Saving the most important point for last, we need to realize once the hunting season starts, elk will congregate in the least pressured areas possible. To account for this, your plans A, B, C...etc need to be in areas other hunters won’t go to.
At times, you can achieve this by hunting areas miles away from roads or trailheads, which are places the ordinary hunter wouldn’t normally be willing to walk to. The problem is, backcountry hunting has really taken off the last several years, leading to an influx of hunters backpacking several miles into the same vicinity, each thinking they’re “getting away from other hunters”. This isn’t always the case. At times, there can be a point of diminishing returns when it comes to hiking further in, especially when you might be able to find unpressured elk closer than you’d think.
There are instances where you can find unpressured elk under a mile from the truck. Such places generally have one thing in common; major obstacles that deter the Average Joe from venturing into. Examples could be river crossings, giant skree fields, or 2000ft vertical slopes that eventually lead to completely unpressured areas. The point is, don’t be like everyone else and walk miles into the backcountry, thinking that’s your only shot at finding elk. Instead, consider looking at areas closer in proximity, but harder to access. These places are often overlooked by the “hardcore” backcountry hunters but are also left alone by truck hunters due to the difficult access.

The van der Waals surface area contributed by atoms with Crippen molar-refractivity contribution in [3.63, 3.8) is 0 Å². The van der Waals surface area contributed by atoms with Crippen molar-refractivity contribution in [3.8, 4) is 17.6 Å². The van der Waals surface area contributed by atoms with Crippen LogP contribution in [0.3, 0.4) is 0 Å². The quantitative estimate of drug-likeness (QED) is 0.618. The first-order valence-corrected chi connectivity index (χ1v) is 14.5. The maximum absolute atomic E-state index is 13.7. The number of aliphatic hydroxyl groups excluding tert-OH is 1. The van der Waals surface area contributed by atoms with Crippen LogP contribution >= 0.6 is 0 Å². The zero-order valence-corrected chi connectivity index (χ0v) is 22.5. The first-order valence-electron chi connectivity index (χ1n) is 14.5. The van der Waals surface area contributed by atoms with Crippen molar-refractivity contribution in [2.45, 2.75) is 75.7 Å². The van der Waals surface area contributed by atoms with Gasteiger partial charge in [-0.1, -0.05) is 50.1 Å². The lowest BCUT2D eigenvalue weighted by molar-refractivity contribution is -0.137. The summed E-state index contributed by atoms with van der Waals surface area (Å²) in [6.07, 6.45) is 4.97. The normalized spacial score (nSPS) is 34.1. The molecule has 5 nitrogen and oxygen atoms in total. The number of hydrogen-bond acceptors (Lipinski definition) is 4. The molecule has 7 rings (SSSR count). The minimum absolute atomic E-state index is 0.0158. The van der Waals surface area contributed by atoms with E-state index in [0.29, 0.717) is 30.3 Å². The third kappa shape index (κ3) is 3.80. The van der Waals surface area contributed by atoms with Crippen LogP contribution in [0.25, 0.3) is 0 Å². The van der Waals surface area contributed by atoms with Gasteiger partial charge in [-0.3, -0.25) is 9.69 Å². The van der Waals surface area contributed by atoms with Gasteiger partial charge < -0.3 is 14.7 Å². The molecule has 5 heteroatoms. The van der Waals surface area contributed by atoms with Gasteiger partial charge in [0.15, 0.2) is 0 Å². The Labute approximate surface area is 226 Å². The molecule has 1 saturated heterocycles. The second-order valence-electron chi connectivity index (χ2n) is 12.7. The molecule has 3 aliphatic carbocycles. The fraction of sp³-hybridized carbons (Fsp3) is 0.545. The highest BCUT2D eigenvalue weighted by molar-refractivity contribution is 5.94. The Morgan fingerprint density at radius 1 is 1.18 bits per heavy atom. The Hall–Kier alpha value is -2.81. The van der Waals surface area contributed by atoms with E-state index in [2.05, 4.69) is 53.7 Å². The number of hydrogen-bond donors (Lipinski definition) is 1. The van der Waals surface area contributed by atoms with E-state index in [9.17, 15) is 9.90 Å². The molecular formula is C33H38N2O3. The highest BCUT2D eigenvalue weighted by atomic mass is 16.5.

All in all, there are no guarantees in elk hunting or finding good hunting areas through E-Scouting. There are no rules that state an elk must bed down on a North-facing slope ¾ to the top, or feed in a recent burn that is full of fresh, succulent grass. At the end of the day, the elk are where you find them, but by putting in some time scanning over your hunting grounds with online mapping programs this summer, your chances of success in the Fall will surely increase.
First Lite Customer Service Rep Marcus Emerson hails from Hagerman, Idaho.